Studies also show that early morning exercise improves wellbeing and mental sharpness by both raising energy levels and helping you to sleep better.

Stir in the fact that the roads will be less congested and the air freer from pollution at that time of day, and you’ve got some compelling reasons for getting on the bike early – just watch out for ice at this time of year.

And lay your kit out the night before so it’s ready to pull on when you open your eyes – it’ll help you crawl out from under your duvet.

5. Turbocharge your training

As already mentioned, you need to be adaptable so if a planned hour-long ride gets torpedoed by 20cm of overnight snowfall, don’t just see it as an excuse to crack out the Quality Street and watch Die Hard for the hundredth time.

Instead, clamp your bike into your turbo trainer and put your hour in there (but don't expect it to count towards the Festive 500).

Because your effort will be constant (you don’t tend to freewheel on a turbo) it’ll be just as beneficial as a ride out there in the real world. Especially if you mix in some High Intensity Interval Training (HIIT). 

6. Shop smarter

When you’re wheeling that shopping trolley around the supermarket at this time of year, there’s a tendency to stuff it with all sorts of foods you wouldn’t normally eat.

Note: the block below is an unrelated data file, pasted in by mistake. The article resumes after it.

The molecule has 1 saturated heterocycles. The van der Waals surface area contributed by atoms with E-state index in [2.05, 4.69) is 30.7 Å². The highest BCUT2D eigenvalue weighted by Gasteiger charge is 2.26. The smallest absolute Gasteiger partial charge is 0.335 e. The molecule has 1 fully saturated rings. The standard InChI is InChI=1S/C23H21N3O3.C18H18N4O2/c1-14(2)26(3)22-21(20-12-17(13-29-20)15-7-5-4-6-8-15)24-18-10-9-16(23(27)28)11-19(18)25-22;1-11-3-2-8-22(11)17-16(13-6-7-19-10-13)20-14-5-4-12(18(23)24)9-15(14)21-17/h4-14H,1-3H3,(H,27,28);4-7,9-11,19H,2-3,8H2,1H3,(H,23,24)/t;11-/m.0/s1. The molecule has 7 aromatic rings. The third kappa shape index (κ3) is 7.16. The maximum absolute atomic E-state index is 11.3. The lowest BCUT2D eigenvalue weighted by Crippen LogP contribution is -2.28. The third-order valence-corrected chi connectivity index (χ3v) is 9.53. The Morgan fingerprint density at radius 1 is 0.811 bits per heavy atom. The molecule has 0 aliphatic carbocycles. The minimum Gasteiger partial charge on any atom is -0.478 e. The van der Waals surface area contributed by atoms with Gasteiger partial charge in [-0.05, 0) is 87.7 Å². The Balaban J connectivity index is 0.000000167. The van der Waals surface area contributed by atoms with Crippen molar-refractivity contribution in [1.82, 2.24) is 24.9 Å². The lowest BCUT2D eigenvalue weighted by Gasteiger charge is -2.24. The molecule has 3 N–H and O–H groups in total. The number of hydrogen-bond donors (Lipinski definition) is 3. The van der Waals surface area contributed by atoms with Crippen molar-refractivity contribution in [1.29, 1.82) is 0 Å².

Tricksy ad execs, nostalgia, and seasonal traditions all play their part in making sure the sale of pies, cheese, cakes, champagne, liqueurs, chocolates, crisps and puddings all receive a nice bump at this time of year.

We’re not saying you shouldn’t treat yourself to the odd indulgence between Christmas and New Year but make it one or two rather than whole a trolley full.

After all, if it’s not there in your kitchen tempting you with its happy packaging to unnecessarily add to the day’s calorie count, you won’t find yourself on the other side of New Year struggling up a hill with the fat it ended up as slowing you down.

And while we’re on the subject of grub…

7. Eat intelligently 

You’re going to have a fair few bad eating choices shoved under your nose over the festive period, particularly at parties.

One of the worst things you can do is arrive at a bash with a rumbling tum having elected to starve yourself all day in expectation of guzzling a load of rubbish.